Let’s talk about Mexican produce

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Yesterday White House Press Secretary Sean Spicer stated that one of the options being considered to pay for the border wall is a 20% tax on Mexican imported goods. Later various White House people scaled back on that saying it would be more like 5% or emphasizing “it’s just one of the options” .

I don’t think this option will be popular with Congress and it won’t be an option they’ll go with but it’s worth talking about anyway.

Americans, especially those who support Trump, should be offended by this proposal. This administration is essentially asking Americans to pay for the wall not once but twice. Taxpayer money pays for the building of the wall. Those funds are “reimbursed” through this tax, paid for by American consumers. Either Trump is truly an idiot or he believes Americans are idiots. He’s counting on his sales schmooze to put this through.

People responded on social media to this proposal by freaking about about their avocados and tequila. The impact would be so much bigger than avocados and tequila. Mexico is the biggest importer of fresh produce to the U.S. Tomatoes,melons,lettuce,peppers,pineapple,coconut, sugar,cukes,grapes, COCOA. 70% of vegetables and 40% of fruit imports come from Mexico.  This tax obviously will increase the cost of produce at a time when accessibility to produce for low income people, especially in food deserts, is already a crucial issue in food justice.

And let’s not forget Mexican Coke.

With Trump’s new immigration policies and wall building, we will already see the price of produce increase anyway, 20% tax or not. The workers who grow our food domestically are from Mexico and other countries, usually paid less than American workers. The price of food will reflect the loss of underpaid labor .( As always, I advocate for migrant food workers to be paid fairly and our food system is reliant on these workers. I’m just stating that the system as it is currently will bring this about).

The hypothetical boycotts that could take place could be interesting. If those who don’t want the wall and buycott Mexican produce, they’ll have to be satisfied with limited produce options in winter or grow and preserve their own food. Or actively participate in the growth of these industries domestically. I already have seen some on the conservative side want to buycott Mexican goods anyway just on the premise alone that “Mexico is bad” per Trump’s commentary.  Both ways, the Mexican economy suffers and that wall isn’t getting paid for by anyone but American taxpayers.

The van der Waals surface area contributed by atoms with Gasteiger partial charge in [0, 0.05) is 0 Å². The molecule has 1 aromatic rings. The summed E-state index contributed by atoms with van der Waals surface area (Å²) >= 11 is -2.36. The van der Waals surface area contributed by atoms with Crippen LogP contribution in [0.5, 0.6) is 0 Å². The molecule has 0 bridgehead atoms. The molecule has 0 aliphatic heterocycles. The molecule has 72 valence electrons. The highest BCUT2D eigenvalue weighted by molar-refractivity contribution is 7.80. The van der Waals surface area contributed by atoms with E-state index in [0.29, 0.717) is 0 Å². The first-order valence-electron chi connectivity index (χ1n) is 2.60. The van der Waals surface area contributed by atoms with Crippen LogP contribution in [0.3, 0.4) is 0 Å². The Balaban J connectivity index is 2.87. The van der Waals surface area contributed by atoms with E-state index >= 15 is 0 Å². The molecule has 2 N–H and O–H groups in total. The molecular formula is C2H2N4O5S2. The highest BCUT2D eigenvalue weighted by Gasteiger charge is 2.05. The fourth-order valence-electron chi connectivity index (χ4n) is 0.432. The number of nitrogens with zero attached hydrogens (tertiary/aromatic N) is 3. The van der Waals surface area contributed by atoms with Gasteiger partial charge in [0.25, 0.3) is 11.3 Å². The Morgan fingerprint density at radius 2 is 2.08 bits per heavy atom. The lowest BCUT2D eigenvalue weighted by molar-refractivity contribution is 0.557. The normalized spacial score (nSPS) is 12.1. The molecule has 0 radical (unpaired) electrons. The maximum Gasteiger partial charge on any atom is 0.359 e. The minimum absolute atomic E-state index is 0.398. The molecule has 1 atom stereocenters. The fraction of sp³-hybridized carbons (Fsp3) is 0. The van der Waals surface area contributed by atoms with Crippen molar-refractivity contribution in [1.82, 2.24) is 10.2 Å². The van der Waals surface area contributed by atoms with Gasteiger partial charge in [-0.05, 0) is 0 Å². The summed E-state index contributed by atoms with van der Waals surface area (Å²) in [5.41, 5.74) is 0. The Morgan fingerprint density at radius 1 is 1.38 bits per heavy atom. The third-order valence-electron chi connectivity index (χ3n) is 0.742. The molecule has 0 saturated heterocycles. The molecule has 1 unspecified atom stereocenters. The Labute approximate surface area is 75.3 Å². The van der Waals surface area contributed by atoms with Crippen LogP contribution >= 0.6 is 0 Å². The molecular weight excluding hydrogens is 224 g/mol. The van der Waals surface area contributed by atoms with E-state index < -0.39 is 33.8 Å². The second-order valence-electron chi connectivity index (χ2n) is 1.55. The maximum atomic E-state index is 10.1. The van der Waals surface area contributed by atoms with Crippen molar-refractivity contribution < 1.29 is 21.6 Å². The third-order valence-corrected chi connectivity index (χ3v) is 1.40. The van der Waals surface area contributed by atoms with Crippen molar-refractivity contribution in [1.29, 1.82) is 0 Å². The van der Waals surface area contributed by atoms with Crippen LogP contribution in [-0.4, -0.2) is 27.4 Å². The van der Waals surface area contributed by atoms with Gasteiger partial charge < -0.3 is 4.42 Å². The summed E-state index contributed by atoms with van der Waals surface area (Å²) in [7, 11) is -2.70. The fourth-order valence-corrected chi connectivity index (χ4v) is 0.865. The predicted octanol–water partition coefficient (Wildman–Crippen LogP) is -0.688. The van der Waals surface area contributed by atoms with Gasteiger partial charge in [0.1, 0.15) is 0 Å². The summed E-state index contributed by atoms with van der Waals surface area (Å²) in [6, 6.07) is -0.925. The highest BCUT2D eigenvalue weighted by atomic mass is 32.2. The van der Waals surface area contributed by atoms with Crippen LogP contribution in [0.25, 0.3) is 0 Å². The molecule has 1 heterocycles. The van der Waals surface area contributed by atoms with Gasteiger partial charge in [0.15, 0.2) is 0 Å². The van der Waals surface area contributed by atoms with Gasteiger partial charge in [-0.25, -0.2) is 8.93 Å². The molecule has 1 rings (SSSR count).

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Lunchtime Not-Links: Pictures of Things Growing

I barely touched my feedly this weekend, so this morning I had thousands of unread things. I clicked “Mark all as read”. Then groaned as I realized I’d have nothing to share for lunchtime links today. Der.
So, here’s some pictures of people growing things!  I hope it inspires those of you doing the gardening thing this year.

If any of you out there have gardens growing, I would LOVE to share your pictures. Send them to me at jupitersinclair@gmail.com

Maters in cartons via East Side Compost Pedallers

via 
Fresh Eggs Daily

“I love spring! The garden is looking good…we share the beets, lettuce, garlic and carrot tops with the chickens..they’re not huge fans of the carrots themselves but our horses love those.”

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via  …”40 students added soil and compost to our new school garden! Get’n dirty at school!”

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Jennydecki is getting chickens!  (Not her actual coop but she promises pictures soon)


Remember this family who was told they couldn’t have a veggie garden? They won the right to keep their garden.
If you hear of actions like this happening against people trying to grow gardens in their own yards or as a community, please support them w/ petitions, community meeting, and every possible way possible. Allowing people to grow their own food is crucial to food sovereignty.

 

I Like Giving

I’m having one of those days where I feel all the feelings (shout out to my fellow empaths ) and this video has me wrecked. I have been incredibly frustrated lately by the great need many people have right now and the lack of willingness others have to help those in need.  When I see the opposite , it hits me in a big way.

I Like Being 98 is Evelyn’s story. Evelyn lives in a retirement community without public transportation. They used to have a bus that would take residents to the grocery store twice a week but they discontinued that. Despite having limited resources of her own, she made a promise to another resident who said she was going to have to move if they didn’t get another bus so she could shop, “I will get you to the grocery store.”
So, at 97, Evelyn went to her local Department of Motor Vehicles, took each of the required tests, passed with flying colors and took Joyce to the store. This was her way, she said, of giving back to her community.

Evelyn’s words express so much.” I’m on the earth, I’m here and if I can contribute I will. Shouldn’t we all? And not just think of ourselves? Like I said, I don’t have money to give, but I can give myself, my time.”

 

The video is made by I Like Giving, a non-profit who’s mission is “to inspire generous living. It is a collection of stories from around the world about people who have done the unexpected without expecting anything in return.”

 

Just beautiful.